Innovation is where the creative rubber meets the road. Often, our problem isn’t lack of ideas, but an inability to make them happen. Innovation is creativity that delivers, and all great innovations are applied creativity, which is frequently mischaracterized as the uncreative work of project development. Creative Works is a blog series devoted to ways to refine raw creative ore into complete projects.
Pop quiz: Who invented the modern computer?
Unlike some technologies like the radio or telephone, the computer has no single mythological father. Instead, most of the inventions of the digital have been accomplished collaboratively.
As a fan of authentic creativity, I love this. The lone inventor is a destructive myth. In our quest for credit, we underestimate how central the skill of teamwork is to creative thinking and innovation.
We can’t achieve our big ideas alone.
We need the combined efforts of like-minded, passionate people. As a creative thinker, the talents of others is your best resource.
Of course, people also can be the obstacle that destroys your dreams and plans. Not only do we have the ability to collaboratively create great things, we also have the ability to lay them to waste through petty bickering and credit seeking. As Linus says, we love mankind. It’s people we can’t stand.
Since people are both central to creative practice and a major stumbling block to creative practice, I’ve come to realize that the thing that separates the majority who carry unfulfilled dreams and the few who possess an unusual ability to get things done is strong relationships. Learning to lead and work with others is the most important variable for a creative person’s success.
Here are 5 ways I focus on relationships to foster creative thinking and innovation.
1. Believe that the person you’re talking to has something to add to your day.
It starts with respecting others as God’s creations. I get interrupted way more often than I’d prefer, and it often kills my productivity, but I’m okay with it (most of the time) because I honestly believe that I can learn from the people in my path each day. This starts with how you think about giftedness. If you believe that every person has unique giftedness, then you’ll look for how yours and another’s might complement one another.
2. Find the right “who”.
When I was younger I wanted to fix every problem alone. It was insecurity, really. I was desperate to make my mark on the world so I tried to fake what I didn’t know. When I passed 40, I realized that such an attitude is not only fruitless, it is destructive. Now I acknowledge that I haven’t “made it” but I’m no longer going to fake it. Don’t always be a hero. As Jim Collins says, the answer to almost every problem is not a “what” but a “who.”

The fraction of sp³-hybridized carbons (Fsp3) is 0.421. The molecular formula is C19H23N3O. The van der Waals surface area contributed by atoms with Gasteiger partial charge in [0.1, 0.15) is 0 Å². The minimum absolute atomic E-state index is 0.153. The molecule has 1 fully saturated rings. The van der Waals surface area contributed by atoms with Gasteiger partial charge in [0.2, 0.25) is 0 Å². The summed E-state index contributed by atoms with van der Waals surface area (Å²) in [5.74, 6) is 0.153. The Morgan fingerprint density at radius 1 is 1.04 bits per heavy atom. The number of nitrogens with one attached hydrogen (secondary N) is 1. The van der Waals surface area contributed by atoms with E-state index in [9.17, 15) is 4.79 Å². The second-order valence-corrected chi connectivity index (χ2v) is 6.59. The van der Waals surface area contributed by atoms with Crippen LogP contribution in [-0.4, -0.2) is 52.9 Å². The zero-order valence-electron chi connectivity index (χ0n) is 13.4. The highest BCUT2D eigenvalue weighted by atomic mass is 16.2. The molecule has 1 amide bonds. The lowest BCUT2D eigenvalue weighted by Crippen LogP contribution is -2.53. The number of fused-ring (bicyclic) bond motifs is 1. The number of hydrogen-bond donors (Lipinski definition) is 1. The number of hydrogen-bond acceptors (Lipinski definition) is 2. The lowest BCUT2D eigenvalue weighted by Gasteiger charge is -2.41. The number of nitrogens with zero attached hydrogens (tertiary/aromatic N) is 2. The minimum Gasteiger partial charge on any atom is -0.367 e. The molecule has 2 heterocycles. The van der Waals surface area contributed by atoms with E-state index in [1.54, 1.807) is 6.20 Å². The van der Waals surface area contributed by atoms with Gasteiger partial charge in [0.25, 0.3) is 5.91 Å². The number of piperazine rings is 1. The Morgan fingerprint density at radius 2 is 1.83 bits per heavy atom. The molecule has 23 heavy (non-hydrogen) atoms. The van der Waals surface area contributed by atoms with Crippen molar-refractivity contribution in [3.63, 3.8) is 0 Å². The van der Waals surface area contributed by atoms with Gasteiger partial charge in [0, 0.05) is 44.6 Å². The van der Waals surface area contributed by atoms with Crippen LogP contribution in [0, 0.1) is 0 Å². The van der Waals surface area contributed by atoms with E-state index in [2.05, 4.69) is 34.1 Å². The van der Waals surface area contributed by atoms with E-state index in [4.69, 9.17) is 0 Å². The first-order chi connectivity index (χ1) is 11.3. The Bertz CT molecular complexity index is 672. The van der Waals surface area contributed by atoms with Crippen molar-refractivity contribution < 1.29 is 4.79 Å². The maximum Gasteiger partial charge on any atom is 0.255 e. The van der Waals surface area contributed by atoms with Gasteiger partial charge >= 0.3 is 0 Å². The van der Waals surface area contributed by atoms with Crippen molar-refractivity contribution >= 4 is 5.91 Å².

3. Make other people the hero.
Related to #2, instead of making yourself the hero, make other people the hero. This one is easy once you get to used to it. It seems counter-intuitive at first, because you’re scared that you’ll get squeezed out or caught lacking in a comparison game. But like so many things in life, the answer is paradoxical. The more you give honor to others, the more it returns to you. And as you learn to do this, you discover that giving honor to others is more meaningful than seeking it for yourself anyway. Creativity is a team sport, and while you can mess a lot of things up with too much “me”, you can never go wrong with the simple word “we.”
4. When you have a creative vision, create a clear a sequence of tasks for your team.
Lots of people I know see a complete vision and don’t know how to make it so. Instead of getting dismayed at the distance yet to be traveled, the answer is to break the vision down into a series of small, actionable steps. In The Innovators, Walter Isaacson notes that the Industrial Revolution was built on the simple concept of simplifying endeavors by breaking them into easy, small tasks that could be accomplished on assembly lines. (p. 33) That’s project management. Once you’ve identified the set of tasks, assign them to team members based on their gifts. (This requires knowing what each team member does well, and playing to those strengths.)
5. Focus on solutions, not problems.
A while back I got impatient with a team member’s extended description of a problem he was dealing with. After listening to his complaints for a time, I said to him, “I understand the problem. Give me ideas for what you want to do about it.” Teams come in handy for solving problems, too. Ideas come up more frequently in a small group setting than alone. When problems arise, I like to throw questions back to my team to see what bubbles up.
To learn more about how to enhance creativity and innovation in your organization, check out my book Think Like a Five Year Old. Click here for information and to order now.